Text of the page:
Nobel Prize in Economics for Paul Milgrom and Robert Wilson


On Monday October 12, the Nobel Prize in Economics was awarded to Paul Milgrom and Robert Wilson (both at Stanford University). They received the prize for improvements to auction theory and inventions of new auction formats. Auctions are nowadays used in many parts of our society. Online market places like E-bay use auctions, but firms are also bidding for advertising space on websites. Other important applications include electricity auctions, auctions of radio frequencies for mobile communications, oil drilling rights or government bonds. Bob Wilson developed the notion of the winner's curse. In auctions for the right to drill for oil, for example, bidders have a common, uncertain value. Each bidder will make a private assessment on what the oil field is worth, with some of the bidders getting a too optimistic assessment, while others get a more pessimistic assessment. In auctions where the highest bidder wins and bidders with higher values bid more, winning the auction may be bad news as knowing you were the highest bidder reveals you had the most optimistic value, which in hindsight may be too optimistic.

Together with Bob Wilson, Paul Milgrom recognized that in many of the above mentioned fields, bidders are interested in multiple items, and not just in a single item. They developed an auction format, the simultaneous multi-round auction (SMRA), that allows a seller to sell multiple items at once and allows bidders to express bids for multiple objects. With multiple objects, special care has to be taken of auction rules that specify how bidders can switch between objects and when the auction comes to an end. The SMRA has been first used in 1994 by the FCC to allocate spectrum rights to mobile telephony companies in the USA. The auction format has subsequently been also widely used in many countries around the world, including Austria. In all these applications, some shortcomings came to the forefront. In particular, it is known that the SMRA format may lead to inefficient outcomes if bidders' value multiple objects together more than the sum of the individual components. Also, tacit collusion is possible if all bidders can foresee there is an auction outcome that naturally arises when all bidders compete with each other. This has lead Paul Milgrom and others to develop other formats that may overcome these problems.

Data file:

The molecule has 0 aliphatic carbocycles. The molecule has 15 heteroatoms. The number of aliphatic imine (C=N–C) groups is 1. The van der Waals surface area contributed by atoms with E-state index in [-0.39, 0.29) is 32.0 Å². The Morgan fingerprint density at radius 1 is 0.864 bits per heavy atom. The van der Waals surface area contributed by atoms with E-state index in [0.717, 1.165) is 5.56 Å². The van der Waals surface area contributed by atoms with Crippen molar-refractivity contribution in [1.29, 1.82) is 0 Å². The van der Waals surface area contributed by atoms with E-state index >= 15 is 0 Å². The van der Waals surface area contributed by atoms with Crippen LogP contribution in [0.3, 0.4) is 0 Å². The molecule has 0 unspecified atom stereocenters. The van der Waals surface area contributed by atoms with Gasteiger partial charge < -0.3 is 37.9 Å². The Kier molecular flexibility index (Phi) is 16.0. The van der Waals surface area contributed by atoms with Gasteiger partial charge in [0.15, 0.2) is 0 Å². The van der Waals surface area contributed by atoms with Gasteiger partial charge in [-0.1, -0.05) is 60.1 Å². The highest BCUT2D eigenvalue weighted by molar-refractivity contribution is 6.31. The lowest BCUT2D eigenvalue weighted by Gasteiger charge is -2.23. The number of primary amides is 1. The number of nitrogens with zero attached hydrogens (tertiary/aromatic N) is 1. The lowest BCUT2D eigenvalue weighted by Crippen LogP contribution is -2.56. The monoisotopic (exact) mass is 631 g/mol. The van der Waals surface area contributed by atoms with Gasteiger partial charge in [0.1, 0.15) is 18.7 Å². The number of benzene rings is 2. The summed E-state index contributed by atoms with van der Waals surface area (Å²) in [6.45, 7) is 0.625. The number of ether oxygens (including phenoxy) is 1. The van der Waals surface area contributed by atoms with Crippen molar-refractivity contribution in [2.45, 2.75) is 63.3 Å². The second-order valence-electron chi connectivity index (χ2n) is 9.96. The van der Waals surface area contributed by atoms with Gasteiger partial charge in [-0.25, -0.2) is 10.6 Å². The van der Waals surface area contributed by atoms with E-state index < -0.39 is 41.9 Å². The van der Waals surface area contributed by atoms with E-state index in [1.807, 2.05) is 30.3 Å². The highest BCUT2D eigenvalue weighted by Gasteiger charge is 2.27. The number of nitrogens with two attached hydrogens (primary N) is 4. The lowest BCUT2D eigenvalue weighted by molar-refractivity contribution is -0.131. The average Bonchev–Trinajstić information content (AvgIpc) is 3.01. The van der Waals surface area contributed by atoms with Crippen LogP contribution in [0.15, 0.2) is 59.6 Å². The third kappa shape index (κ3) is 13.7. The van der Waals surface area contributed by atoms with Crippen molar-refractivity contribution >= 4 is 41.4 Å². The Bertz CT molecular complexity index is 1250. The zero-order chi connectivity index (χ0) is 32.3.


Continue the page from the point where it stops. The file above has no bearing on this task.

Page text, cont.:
Auction design is now an important area in economic research and it has many real world applications. In 2016 the University of Vienna has organized a workshop in this area where Paul Milgrom and many other scholars were participating. See, for more details of the workshop. It is also worth mentioning that the research of one of our recent graduate students, Bernhard Kasberger, has been cited by the Nobel Prize committee in its explanation of their decision to award the Prize to the two 2020 laurates.


Univ.Prof.Dr. Maarten Janssen